Saturday 05 December 2020
News ID: 84136
Publish Date: 25 October 2020 - 21:24
KUMBA, Cameroon (Reuters) -- Gunmen stormed a school in Cameroon on Saturday and opened fire indiscriminately, killing at least six children and wounding about eight more in a region where separatist insurgents operate, officials and parents said. Arriving on motorcycles and in civilian clothes, the attackers hit the school around midday in the city of Kumba in South West Region, according to the accounts, including from one parent outside the school at the time. Some children were injured jumping from second story windows. It was unclear if the attack was linked to an ongoing struggle between the army and groups seeking to form a breakaway state called Ambazonia in the English-speaking west. But it was a grim new low in a region that since 2017 has seen hundreds die and thousands displaced because of the conflict, with many children unable to attend school.
 
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CARACAS (Dispatches) -- Venezuelan opposition politician Leopoldo Lopez abandoned the Spanish ambassador’s residence in Caracas on Saturday to flee the country, more than a year after seeking refuge there to escape house arrest, his party said.  Lopez’s party, Popular Will, did not say how he left Venezuela, though two people familiar with his exit said he emigrated via Colombia. A Spanish government source said his arrival in Spain, where his wife now lives, was "imminent.” Lopez was jailed in 2014 after leading protests against Venezuelan President Nicolas Maduro. He was provisionally released in 2017. From house arrest, he mentored Juan Guaido, who early last year was elected head of the opposition-controlled congress. Counseled by Lopez, Guaido illegally assumed an interim presidency in a bid to unseat Maduro. In April 2019, when Guaido spurred a brief military coup against Maduro, Lopez appeared on the streets alongside him. After the coup was thwarted, Lopez sought shelter at the Spanish ambassador’s residence.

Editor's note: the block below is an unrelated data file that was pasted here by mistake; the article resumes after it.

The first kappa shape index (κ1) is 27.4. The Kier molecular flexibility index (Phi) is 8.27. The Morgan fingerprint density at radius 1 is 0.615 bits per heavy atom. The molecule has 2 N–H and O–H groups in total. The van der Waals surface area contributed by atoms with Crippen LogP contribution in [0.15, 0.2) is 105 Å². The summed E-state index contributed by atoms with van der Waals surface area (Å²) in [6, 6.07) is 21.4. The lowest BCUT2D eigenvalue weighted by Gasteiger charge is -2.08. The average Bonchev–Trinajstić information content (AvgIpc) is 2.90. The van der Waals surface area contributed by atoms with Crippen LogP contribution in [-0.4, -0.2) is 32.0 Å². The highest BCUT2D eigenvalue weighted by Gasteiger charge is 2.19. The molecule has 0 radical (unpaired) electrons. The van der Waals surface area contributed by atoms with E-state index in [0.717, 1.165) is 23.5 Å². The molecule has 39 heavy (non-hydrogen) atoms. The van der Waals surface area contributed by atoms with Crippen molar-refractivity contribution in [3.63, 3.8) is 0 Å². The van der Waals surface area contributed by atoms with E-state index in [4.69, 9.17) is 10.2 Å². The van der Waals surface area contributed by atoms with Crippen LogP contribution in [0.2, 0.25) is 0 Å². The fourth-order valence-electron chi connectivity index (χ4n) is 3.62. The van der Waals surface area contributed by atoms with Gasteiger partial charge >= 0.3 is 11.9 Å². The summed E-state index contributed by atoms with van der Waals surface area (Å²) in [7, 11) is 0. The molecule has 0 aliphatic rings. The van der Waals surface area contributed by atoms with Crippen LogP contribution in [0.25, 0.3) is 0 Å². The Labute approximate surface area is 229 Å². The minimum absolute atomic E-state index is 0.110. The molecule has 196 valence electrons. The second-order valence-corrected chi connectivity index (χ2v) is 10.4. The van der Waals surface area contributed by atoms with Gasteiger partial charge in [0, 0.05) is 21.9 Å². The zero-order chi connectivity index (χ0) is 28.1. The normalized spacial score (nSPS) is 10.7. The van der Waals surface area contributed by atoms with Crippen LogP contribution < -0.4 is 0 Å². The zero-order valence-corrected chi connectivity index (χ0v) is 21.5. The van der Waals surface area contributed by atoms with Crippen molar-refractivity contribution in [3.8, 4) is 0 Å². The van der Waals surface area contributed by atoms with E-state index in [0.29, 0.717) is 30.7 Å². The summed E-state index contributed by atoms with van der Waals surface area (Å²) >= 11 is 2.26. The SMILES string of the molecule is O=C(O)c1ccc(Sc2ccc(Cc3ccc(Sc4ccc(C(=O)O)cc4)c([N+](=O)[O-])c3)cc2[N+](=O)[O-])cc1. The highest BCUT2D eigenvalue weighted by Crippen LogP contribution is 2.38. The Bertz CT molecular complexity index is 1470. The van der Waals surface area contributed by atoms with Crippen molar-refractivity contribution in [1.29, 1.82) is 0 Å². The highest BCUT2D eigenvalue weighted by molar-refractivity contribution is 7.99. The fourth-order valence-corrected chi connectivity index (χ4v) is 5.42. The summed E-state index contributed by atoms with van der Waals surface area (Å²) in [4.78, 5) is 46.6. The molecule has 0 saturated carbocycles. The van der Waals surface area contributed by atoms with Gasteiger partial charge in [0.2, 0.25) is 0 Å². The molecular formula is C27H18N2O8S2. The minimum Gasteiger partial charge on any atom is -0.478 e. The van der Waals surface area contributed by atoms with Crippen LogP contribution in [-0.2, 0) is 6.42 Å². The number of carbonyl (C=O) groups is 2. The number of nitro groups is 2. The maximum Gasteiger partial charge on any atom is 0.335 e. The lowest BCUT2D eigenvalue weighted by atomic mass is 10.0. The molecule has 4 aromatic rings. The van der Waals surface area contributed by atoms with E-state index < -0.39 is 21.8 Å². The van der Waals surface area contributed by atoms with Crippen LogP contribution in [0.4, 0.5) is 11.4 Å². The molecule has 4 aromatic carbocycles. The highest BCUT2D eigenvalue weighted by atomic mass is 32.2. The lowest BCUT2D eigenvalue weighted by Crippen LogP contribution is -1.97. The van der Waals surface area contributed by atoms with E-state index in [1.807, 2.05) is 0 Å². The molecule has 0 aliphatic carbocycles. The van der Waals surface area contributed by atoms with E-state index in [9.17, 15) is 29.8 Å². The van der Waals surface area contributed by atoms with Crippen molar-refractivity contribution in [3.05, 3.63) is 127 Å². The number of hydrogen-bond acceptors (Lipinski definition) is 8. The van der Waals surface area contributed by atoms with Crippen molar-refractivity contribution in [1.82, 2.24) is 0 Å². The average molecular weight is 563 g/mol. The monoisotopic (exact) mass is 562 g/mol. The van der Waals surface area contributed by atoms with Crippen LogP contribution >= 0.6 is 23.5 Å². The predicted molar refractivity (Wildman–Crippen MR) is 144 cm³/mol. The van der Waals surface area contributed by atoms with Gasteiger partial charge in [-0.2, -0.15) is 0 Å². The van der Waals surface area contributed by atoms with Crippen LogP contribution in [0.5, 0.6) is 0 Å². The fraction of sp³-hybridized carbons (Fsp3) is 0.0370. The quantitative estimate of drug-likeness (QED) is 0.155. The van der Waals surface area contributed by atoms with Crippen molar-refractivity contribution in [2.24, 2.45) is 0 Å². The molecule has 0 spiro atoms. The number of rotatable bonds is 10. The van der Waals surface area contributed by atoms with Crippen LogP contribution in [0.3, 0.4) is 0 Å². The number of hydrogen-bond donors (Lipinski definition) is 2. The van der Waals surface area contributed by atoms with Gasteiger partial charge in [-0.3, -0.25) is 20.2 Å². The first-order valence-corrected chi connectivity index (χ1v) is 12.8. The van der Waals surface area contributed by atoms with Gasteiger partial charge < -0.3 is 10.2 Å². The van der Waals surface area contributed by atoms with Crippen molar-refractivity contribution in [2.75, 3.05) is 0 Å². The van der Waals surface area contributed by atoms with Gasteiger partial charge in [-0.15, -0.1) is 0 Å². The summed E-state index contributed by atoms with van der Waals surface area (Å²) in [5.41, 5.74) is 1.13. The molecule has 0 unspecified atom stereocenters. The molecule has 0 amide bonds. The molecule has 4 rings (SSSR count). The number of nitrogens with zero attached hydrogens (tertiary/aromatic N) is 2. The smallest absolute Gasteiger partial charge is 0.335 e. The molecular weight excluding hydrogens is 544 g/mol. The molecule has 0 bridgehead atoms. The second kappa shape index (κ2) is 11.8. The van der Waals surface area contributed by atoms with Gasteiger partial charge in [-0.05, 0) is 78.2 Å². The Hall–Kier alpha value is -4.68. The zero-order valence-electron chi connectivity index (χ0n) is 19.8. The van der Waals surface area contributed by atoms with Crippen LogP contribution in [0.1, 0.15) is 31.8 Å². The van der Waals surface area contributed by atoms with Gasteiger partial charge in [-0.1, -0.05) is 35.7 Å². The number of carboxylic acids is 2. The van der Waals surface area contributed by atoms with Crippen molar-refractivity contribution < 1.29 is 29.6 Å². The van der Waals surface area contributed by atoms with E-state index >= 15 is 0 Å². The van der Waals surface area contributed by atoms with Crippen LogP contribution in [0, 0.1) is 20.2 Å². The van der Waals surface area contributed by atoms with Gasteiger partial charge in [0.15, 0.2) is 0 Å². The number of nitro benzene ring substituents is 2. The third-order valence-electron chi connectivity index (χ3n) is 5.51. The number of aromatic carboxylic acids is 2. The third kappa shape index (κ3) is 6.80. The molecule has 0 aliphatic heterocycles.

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LOS ANGELES (AFP) -- Agricultural department workers wearing protective suits have eradicated the first nest of giant "murder hornets” discovered in the United States, vacuuming them out of a tree in Washington state. The nest of Asian giant hornets was found on Thursday by Washington State Department of Agriculture (WSDA) entomologists on a property in Blaine, near the border with Canada, the agency said. They spent weeks searching for the nest, trapping hornets and tracking them, using dental floss to tie tiny radio trackers on the insects, which are nearly two inches (five centimeters) in length and have a painful sting. It is unclear how the hornets arrived in the U.S. Scientists warn that unless the insect is eliminated in the next couple years, it could spread in North America and become permanently established. The hornets, which are native to East Asia and Japan, usually don’t attack people but they are known for decimating honeybee colonies. The hornets slaughter honeybees by biting their heads off and then occupy the bee nests for up to a week or more, feeding on the pupae and larvae.